MINNEAPOLIS -- Another mile marker greeted the Orioles last night. Not only did they dismiss the Minnesota Twins, 6-3, before 18,396 at the Metrodome, they now see nothing between themselves and the Boston Red Sox.
Scoring three times off Twins starter Brad Radke (10-10) before making their second out, the big-swinging Orioles were unable to do for the game what they have given the AL wild-card race. The thrill was long gone after center fielder Brady Anderson hammered his third home run of the series during a three-run fifth inning. Meanwhile, rookie Sidney Ponson (6-6) was absolutely no fun while sending the Twins to a seventh consecutive defeat with a six-inning start.
The 60-55 Orioles remain the game's terror. The win lifted them to 22-5 since the All-Star break and jacked their win streak to five.
First baseman Rafael Palmeiro gave Ponson a 3-0 lead before his first pitch by hitting his 35th home run with one out in the first inning. Palmeiro now owns 97 RBIs, 28 more than the second-most prolific Oriole. It was the 17th time since the break that the Orioles have scored first.
Right fielder Eric Davis also crafted team history. His fifth-inning single, which eventually became the Orioles' final run, hiked his career-best hitting streak to 24 games, tying the mark set by Palmeiro in 1994. Davis finished with two hits and two runs, leaving him at .383 (44-for-115) since the All-Star break.
"This is the way it's supposed to be," said Palmeiro, who finished with three hits. "When we play from ahead, we play our game. Often, other teams will retreat and play more passively. We've been making that happen a lot."
Improved starting pitching has helped. In his first six starts, Ponson pitched at least six innings twice. In his last seven appearances he has gone that far five times. His ascent has become significant given the recent struggles of No. 2 starter Scott Erickson, winless in his last three starts while Ponson has won each of his last three.
"I'd like to push him farther into games, but I don't want anything to go wrong right now," said manager Ray Miller. "He had six innings and I would have loved to send him back out there, but we're trying to build momentum. I think he's learning. He's a pretty smart kid. If he just learns technique he's going to be a good pitcher."
Impatient with himself, Ponson became community property within the Orioles dugout. At various times his manager, pitching coach Mike Flanagan, No. 3 starter Juan Guzman and catcher Lenny Webster tried to calm the agitated rookie. Ponson eventually accepted their advice, calmed himself and bore through the final three innings.
"I think I've been winning these games because I haven't been making the mistakes I made earlier," he said. "I made a mistake early today and gave up a home run. But I'm making as few mistakes as possible. That's what has helped me the last couple of starts."
Two starts ago, Ponson allowed five runs to the Detroit Tigers in the first inning and still grabbed a win. It became a lesson learned.
This time he surrendered a first-inning run when right fielder Matt Lawton homered with one out. He kicked himself but remained composed.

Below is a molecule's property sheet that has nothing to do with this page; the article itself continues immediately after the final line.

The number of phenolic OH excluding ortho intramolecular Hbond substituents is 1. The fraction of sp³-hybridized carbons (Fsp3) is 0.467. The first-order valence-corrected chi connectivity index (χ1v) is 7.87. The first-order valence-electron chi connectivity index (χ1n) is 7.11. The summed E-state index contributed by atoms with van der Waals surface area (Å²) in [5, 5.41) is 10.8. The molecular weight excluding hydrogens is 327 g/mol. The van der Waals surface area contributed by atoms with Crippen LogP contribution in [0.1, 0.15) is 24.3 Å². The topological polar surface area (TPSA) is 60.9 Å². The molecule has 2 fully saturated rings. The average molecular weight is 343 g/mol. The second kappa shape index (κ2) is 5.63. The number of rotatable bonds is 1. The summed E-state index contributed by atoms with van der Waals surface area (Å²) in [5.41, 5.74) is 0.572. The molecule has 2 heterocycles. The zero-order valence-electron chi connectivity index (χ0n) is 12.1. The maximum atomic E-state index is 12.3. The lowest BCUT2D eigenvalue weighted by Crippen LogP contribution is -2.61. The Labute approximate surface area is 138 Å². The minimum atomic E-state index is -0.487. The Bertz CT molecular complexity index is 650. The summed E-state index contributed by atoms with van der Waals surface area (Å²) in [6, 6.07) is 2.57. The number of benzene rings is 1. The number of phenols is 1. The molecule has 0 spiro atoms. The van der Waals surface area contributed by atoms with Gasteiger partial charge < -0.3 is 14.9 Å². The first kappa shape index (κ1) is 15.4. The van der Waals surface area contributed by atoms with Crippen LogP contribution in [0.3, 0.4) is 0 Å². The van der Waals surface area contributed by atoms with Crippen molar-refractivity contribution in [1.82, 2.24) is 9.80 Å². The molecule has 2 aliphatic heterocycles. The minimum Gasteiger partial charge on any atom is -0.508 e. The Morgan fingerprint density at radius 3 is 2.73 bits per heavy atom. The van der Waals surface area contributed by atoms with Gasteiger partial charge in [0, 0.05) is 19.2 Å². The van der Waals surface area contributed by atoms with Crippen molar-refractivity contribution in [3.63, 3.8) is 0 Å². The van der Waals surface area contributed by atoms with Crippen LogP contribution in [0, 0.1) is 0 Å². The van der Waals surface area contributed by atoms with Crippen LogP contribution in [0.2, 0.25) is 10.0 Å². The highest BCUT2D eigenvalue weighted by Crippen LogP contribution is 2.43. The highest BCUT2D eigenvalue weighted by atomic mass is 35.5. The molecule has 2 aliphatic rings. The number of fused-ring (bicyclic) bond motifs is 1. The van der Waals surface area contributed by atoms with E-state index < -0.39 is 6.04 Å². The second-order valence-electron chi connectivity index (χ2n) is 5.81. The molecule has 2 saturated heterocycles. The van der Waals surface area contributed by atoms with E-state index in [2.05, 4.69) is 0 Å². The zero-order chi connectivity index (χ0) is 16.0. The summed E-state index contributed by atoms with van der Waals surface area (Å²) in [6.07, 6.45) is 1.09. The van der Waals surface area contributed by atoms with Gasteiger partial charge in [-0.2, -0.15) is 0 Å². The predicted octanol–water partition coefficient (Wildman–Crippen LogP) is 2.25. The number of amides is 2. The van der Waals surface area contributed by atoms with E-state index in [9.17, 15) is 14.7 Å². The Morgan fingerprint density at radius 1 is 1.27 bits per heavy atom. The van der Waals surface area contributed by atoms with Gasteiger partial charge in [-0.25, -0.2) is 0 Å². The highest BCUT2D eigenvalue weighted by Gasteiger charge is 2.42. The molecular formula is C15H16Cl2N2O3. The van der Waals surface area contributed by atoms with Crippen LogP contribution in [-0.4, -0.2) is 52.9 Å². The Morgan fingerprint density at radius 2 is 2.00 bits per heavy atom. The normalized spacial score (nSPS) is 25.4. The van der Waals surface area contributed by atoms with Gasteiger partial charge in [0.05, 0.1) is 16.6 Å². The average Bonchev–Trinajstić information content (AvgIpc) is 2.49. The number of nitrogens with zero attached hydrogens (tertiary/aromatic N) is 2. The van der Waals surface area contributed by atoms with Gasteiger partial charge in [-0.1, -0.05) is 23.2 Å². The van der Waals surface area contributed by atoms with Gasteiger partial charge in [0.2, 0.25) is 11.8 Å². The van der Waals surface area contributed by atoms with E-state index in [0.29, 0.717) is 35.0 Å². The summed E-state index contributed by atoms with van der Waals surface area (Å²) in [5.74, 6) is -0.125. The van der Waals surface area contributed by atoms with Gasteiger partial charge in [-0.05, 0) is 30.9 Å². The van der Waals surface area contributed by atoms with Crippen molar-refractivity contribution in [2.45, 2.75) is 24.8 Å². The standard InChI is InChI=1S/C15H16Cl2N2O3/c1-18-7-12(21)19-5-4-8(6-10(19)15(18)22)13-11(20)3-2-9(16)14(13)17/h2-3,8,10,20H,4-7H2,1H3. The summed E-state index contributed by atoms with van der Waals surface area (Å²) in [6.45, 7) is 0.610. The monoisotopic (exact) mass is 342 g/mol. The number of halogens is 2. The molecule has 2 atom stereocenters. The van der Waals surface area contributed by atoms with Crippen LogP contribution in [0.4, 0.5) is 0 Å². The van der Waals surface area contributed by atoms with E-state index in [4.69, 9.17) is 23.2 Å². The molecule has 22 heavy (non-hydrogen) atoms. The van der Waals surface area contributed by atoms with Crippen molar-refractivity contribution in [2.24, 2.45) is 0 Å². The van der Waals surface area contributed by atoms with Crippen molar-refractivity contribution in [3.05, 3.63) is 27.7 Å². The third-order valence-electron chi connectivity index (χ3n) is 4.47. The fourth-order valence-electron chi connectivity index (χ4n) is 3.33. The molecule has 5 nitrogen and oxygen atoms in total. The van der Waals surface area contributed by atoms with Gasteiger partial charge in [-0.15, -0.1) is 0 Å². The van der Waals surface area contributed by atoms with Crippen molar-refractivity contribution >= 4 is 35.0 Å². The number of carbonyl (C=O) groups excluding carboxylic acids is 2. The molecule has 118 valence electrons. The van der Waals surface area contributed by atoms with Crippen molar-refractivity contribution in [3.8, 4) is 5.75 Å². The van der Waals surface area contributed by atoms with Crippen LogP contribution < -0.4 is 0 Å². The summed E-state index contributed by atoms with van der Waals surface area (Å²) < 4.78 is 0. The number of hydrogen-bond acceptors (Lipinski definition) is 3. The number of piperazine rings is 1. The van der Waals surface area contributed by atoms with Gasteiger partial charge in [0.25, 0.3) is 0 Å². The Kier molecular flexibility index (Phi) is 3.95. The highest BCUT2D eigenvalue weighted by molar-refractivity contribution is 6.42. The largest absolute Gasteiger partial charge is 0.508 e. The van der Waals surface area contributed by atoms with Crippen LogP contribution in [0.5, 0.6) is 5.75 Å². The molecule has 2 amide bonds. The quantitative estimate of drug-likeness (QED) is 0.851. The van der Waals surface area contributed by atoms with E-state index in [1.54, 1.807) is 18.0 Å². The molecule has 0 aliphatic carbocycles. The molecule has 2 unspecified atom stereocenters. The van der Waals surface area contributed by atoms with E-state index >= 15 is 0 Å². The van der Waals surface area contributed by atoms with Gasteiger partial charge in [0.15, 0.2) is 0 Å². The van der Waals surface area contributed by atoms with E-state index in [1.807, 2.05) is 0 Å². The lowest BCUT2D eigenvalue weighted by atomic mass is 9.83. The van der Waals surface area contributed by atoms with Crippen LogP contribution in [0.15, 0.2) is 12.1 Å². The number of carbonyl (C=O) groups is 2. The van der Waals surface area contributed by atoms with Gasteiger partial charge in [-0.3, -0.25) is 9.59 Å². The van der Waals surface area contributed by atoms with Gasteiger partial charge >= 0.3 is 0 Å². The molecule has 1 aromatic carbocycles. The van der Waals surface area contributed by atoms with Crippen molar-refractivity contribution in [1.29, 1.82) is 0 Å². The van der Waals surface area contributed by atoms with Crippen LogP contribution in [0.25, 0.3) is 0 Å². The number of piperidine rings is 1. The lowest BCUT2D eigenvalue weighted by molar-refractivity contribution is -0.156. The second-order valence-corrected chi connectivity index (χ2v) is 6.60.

"I was struggling tonight," Ponson said. "But they talked to me and calmed me down, and I was able to come out with a win."
Ponson is 5-0 in his last seven starts, an incredible run for a pitcher who began the season hoping for a September callup.
"Every day I come out here I don't know what is going to happen. I just try to work hard and make myself better," said Ponson.
Anderson's awakening dovetails with the battering of Davis and Palmeiro. No longer can the top of the Orioles' lineup be dismissed.
"I think Brady knew what he was doing," said Miller. "I think he worked real hard at it. Sometimes if you do the same thing for three or four days in a row, things will change. He got a couple of hits and he started believing in it. If we're going to make a push -- and we're pushing -- we're going to need everybody clicking."
Anderson is now 7-for-11 in this series with three home runs and six RBIs. Pounded for 10 hits in Baltimore May 1, Radke finally crashed after Roberto Alomar lined a one-out single in the fifth.
No longer helpless, Anderson jacked his average 11 points to .231 with a 5-for-6 night on Friday that included his 250th career home run and four RBIs. This time he pulled his 13th home run above the right-field fence. It marked the second time this year Anderson has homered in consecutive games.
Davis kept the threat -- and his mushrooming streak -- alive with a ground single into left field. Palmeiro followed with a shot to right field that Lawton butchered. His error allowed Davis to score from first base for a 6-2 lead.
"Anytime you reach a record, it's an honor," said Davis. "Who's record did I tie, anyway?"
Told it was Palmeiro's, Davis laughed out loud.
"The Kid. Well, then it means something even more."
Opponent: Minnesota Twins
Site: Metrodome, Minneapolis
Time: 2:35 p.m.
TV/Radio: Ch. 54/WBAL (1090 AM)
Starters: O's Mike Mussina (10-5, 3.34) vs. Twins' Dan Serafini (4-4, 5.98)
The Orioles have scored in the first inning in seven of their last nine games (R-first-inning runs):
D Opp, R, Big hit, Res
7/29 Det, 4, Ripken 3B, W 14-2
7/30 Det, 1, Davis HR, W 6-4
8/1 KC, 1, Anderson BB, L 9-5
8/2 KC, 1, Ham'nds HR, W 9-2
8/5 Det, 1, Alomar HR, W 6-1
8/7 Min, 2, Baines 1B, W 16-9
8/8 Min, 3, Palmeiro HR, W 6-3
Pub Date: 8/09/98